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Clinical Trial Summary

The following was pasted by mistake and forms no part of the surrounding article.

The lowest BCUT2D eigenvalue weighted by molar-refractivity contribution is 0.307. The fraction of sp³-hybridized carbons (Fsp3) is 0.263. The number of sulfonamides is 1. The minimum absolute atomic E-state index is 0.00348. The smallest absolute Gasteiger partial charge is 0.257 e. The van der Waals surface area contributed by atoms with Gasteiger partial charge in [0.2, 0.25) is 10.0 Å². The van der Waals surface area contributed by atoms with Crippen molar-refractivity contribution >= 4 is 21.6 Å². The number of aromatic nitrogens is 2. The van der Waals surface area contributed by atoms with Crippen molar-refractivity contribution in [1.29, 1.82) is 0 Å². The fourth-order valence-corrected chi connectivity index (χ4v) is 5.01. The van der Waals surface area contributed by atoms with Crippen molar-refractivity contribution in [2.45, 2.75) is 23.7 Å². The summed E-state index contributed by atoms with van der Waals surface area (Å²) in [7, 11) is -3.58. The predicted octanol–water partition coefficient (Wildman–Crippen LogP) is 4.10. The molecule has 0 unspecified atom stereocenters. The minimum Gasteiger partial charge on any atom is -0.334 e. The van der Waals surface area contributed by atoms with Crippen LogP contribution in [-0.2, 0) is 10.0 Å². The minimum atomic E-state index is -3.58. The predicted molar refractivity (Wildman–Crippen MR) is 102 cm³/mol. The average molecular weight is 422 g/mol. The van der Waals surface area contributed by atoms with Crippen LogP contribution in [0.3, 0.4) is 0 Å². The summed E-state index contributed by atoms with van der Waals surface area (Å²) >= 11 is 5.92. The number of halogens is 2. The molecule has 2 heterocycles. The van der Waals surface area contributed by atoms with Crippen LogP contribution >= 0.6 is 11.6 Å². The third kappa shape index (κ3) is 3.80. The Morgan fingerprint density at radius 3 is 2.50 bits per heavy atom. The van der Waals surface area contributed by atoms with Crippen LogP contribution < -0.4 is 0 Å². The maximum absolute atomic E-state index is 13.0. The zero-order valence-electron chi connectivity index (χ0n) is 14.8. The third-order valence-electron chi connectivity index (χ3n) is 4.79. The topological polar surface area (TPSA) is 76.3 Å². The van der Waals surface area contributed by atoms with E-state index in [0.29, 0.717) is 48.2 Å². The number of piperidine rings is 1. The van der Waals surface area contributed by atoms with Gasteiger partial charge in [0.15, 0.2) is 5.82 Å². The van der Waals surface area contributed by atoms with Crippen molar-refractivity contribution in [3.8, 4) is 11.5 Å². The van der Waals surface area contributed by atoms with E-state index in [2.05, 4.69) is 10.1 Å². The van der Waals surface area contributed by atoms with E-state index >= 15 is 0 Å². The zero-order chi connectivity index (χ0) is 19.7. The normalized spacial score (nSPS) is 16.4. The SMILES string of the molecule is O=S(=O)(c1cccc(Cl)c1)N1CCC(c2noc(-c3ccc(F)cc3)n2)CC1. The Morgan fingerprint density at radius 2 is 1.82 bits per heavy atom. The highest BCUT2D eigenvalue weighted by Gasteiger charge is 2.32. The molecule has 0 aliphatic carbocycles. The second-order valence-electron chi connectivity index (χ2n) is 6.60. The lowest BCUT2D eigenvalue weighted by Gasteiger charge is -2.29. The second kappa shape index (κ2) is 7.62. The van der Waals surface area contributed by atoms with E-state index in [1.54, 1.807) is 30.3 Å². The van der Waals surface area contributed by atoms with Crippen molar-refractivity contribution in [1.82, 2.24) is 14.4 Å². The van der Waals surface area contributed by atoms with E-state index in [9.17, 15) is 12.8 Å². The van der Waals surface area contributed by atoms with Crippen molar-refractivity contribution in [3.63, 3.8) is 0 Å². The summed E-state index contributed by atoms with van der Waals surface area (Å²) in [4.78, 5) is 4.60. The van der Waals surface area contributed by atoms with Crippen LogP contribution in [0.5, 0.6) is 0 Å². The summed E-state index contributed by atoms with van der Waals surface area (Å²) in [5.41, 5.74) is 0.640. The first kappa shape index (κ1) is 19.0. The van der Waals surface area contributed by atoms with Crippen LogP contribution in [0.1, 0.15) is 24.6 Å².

The majority of American adults do not meet recommended guidelines for healthy eating or physical activity and are overweight or obese, which puts them at risk for chronic disease, poor quality of life, and increased personal and public health care costs. Despite the development and success of a number of evidence-based weight management interventions, these programs have lacked systematic and consistent translation in clinical practice or community services. Further, few of these interventions have been tested in rural populations, where there is a disproportionally high number of obese individuals, and resources to support such programs are lacking. Primary care clinics have the necessary resources to support such programs, and might be the ideal setting to intervene and address concerns of weight loss and management in rural areas. The intent of the proposed project is to increase the capacity of primary care in rural Nebraska to translate evidence-based weight management approaches into practice, improve the speed of uptake and the likelihood of sustainability, and reach a large and representative group of individuals. To achieve this, the investigators will 1) conduct a limited effectiveness and feasibility study to determine impact on weight loss of 100 overweight and obese adult patients in a rural Nebraska primary care clinic, and 2) test multiple strategies for recruitment to determine best practices for program reach. The primary outcome for program effectiveness is percent body weight loss, and the primary outcome for program feasibility is reach, defined as the proportion of individuals who enroll in the program per each recruitment strategy. The proposed project provides a means of implementing an evidence-based weight loss program in rural Nebraska, has the capacity to create meaningful change in patient weight status, and has the potential to influence future efforts to translate evidence-based weight management programs into rural primary care practice.